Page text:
Dietitian and farming advisor, Rosa Holt, is hoping she and her colleagues can help NHS Grampian reap the benefits of recycling huge quantities of food grade plastics used by health professionals every day.

Rosa explains: “We use thousands of bottles of supplements every week – 1,700 in the acute care of adults at Aberdeen Royal Infirmary alone. And in critical care we use lots of products fed to patients through tubes. They often end up in orange bags as they’re prescribed so people think they should be classed as clinical waste, but we have a huge opportunity to save both greenhouse gas emissions and money by recycling them.”

NHS Grampian currently spends around £125,000 every month disposing of clinical waste. A recent audit highlighted that up to 12% of orange bag (clinical) waste was noninfectious, non-clinical packaging and plastics, like the supplements bottles. By recycling these materials instead, NHS Grampian could save around £12,000 per month in disposal costs.

While the health board has the second highest overall recycling rate in Scotland at 44%, they also have an ambitious target to reach – 70% by 2025. A survey of critical care staff showed that 77% of staff wanted to know more about how to recycle things like supplements bottles.

Rosa Holt, Alison Welsch and Annie Moar in the Intensive Care Unit at Aberdeen Royal Infirmary.

Rosa Holt, Alison Welsch and Annie Moar in the Intensive Care Unit at Aberdeen Royal Infirmary.

Rosa works part-time as a dietitian and spends the other half of her week working in agriculture. She is Director of the Scottish Organic Producers Association, is part of the Sustainable Diets Committee for the British Diabetic Association, has experience lecturing on sustainable diets and develops action plans for Scottish farms. She works with farmers to maintain productivity while protecting the environment – helping them become more sustainable as well as more profitable.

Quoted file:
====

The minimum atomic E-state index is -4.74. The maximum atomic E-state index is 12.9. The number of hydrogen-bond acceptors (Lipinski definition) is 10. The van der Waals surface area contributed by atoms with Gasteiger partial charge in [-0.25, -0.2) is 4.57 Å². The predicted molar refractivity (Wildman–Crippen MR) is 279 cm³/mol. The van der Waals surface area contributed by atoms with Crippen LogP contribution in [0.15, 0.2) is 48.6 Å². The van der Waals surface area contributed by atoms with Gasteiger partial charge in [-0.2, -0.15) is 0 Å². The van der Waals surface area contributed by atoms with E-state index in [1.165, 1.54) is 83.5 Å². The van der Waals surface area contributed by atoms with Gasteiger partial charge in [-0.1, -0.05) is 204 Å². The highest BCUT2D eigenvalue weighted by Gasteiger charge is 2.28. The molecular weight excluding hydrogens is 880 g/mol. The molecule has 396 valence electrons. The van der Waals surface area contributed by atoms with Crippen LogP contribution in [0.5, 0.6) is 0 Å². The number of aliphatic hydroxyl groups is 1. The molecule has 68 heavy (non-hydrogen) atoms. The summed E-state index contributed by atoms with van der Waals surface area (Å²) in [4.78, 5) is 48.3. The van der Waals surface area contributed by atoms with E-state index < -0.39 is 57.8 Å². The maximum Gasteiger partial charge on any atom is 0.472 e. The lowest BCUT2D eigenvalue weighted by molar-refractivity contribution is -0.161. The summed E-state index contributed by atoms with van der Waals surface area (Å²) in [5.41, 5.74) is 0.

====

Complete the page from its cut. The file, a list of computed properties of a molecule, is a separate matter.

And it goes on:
She now hopes to help NHS Grampian with that switch through her work as a dietitian, working alongside colleagues including Alison Welch and Annie Moar as sustainability champions supporting the organisation’s Climate Emergency and Sustainability Strategy. Rosa adds: “We aim to encourage colleagues across NHS Grampian, particularly everyone working in wards, care homes and community hospitals, to recycle more. We’ve called the project ‘Recycle Plastic, It’s Fantastic’ and we’re here to offer support and advice.

“As well as the obvious benefits, it helps us deliver patient-centred care too. Sometimes we have patients who take bottles home to recycle them and I think even in the last five years the conversation has changed. People are more aware and want to see organisations trying their best too. I think it’s important to accept our lives will always have an environmental impact but if you make sure you recycle where you can it can make a big difference. ” Find out more about NHS Grampian’s Climate Energy and Sustainability Strategy.

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